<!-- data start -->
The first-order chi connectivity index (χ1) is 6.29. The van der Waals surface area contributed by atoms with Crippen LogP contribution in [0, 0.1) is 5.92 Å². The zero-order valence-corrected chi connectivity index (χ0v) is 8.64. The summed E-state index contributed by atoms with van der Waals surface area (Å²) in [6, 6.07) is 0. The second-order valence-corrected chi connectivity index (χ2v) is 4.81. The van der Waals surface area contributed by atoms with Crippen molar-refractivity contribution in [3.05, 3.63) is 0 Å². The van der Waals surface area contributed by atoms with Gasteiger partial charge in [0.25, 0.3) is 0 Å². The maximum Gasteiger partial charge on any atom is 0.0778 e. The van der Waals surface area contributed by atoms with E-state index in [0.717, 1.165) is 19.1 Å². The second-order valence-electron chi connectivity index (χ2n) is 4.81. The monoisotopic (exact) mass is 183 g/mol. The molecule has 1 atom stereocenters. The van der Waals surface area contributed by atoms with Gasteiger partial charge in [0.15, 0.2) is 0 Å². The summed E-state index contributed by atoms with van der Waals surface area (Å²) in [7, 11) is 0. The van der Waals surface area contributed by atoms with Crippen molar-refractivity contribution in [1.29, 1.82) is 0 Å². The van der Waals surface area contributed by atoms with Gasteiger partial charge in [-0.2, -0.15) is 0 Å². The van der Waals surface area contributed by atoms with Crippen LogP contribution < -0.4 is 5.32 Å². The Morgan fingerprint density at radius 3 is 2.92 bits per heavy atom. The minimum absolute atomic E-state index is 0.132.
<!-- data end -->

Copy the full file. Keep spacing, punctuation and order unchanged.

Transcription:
The first-order chi connectivity index (χ1) is 6.29. The van der Waals surface area contributed by atoms with Crippen LogP contribution in [0, 0.1) is 5.92 Å². The zero-order valence-corrected chi connectivity index (χ0v) is 8.64. The summed E-state index contributed by atoms with van der Waals surface area (Å²) in [6, 6.07) is 0. The second-order valence-corrected chi connectivity index (χ2v) is 4.81. The van der Waals surface area contributed by atoms with Crippen molar-refractivity contribution in [3.05, 3.63) is 0 Å². The van der Waals surface area contributed by atoms with Gasteiger partial charge in [0.25, 0.3) is 0 Å². The maximum Gasteiger partial charge on any atom is 0.0778 e. The van der Waals surface area contributed by atoms with E-state index in [0.717, 1.165) is 19.1 Å². The second-order valence-electron chi connectivity index (χ2n) is 4.81. The monoisotopic (exact) mass is 183 g/mol. The molecule has 1 atom stereocenters. The van der Waals surface area contributed by atoms with Gasteiger partial charge in [0.15, 0.2) is 0 Å². The summed E-state index contributed by atoms with van der Waals surface area (Å²) in [7, 11) is 0. The van der Waals surface area contributed by atoms with Crippen molar-refractivity contribution in [1.29, 1.82) is 0 Å². The van der Waals surface area contributed by atoms with Gasteiger partial charge in [-0.2, -0.15) is 0 Å². The van der Waals surface area contributed by atoms with Crippen LogP contribution < -0.4 is 5.32 Å². The Morgan fingerprint density at radius 3 is 2.92 bits per heavy atom. The minimum absolute atomic E-state index is 0.132.